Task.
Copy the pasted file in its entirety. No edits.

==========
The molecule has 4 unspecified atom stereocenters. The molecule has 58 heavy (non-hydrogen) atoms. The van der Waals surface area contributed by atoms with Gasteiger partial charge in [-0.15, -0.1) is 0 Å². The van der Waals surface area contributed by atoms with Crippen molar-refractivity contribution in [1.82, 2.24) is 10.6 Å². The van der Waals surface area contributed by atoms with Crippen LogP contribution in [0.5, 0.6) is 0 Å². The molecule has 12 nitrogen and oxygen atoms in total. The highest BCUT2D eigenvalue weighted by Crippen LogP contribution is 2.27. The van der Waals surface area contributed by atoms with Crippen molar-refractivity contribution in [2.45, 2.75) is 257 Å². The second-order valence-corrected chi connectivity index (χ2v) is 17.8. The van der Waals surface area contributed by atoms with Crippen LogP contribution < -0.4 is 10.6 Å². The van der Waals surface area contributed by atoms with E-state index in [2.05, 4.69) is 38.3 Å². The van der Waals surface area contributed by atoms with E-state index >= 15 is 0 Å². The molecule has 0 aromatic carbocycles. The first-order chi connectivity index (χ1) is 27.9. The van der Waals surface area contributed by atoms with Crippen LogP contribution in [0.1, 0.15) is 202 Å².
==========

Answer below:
The molecule has 4 unspecified atom stereocenters. The molecule has 58 heavy (non-hydrogen) atoms. The van der Waals surface area contributed by atoms with Gasteiger partial charge in [-0.15, -0.1) is 0 Å². The van der Waals surface area contributed by atoms with Crippen molar-refractivity contribution in [1.82, 2.24) is 10.6 Å². The van der Waals surface area contributed by atoms with Crippen LogP contribution in [0.5, 0.6) is 0 Å². The molecule has 12 nitrogen and oxygen atoms in total. The highest BCUT2D eigenvalue weighted by Crippen LogP contribution is 2.27. The van der Waals surface area contributed by atoms with Crippen molar-refractivity contribution in [2.45, 2.75) is 257 Å². The second-order valence-corrected chi connectivity index (χ2v) is 17.8. The van der Waals surface area contributed by atoms with Crippen LogP contribution < -0.4 is 10.6 Å². The van der Waals surface area contributed by atoms with E-state index in [2.05, 4.69) is 38.3 Å². The van der Waals surface area contributed by atoms with E-state index >= 15 is 0 Å². The molecule has 0 aromatic carbocycles. The first-order chi connectivity index (χ1) is 27.9. The van der Waals surface area contributed by atoms with Crippen LogP contribution in [0.1, 0.15) is 202 Å².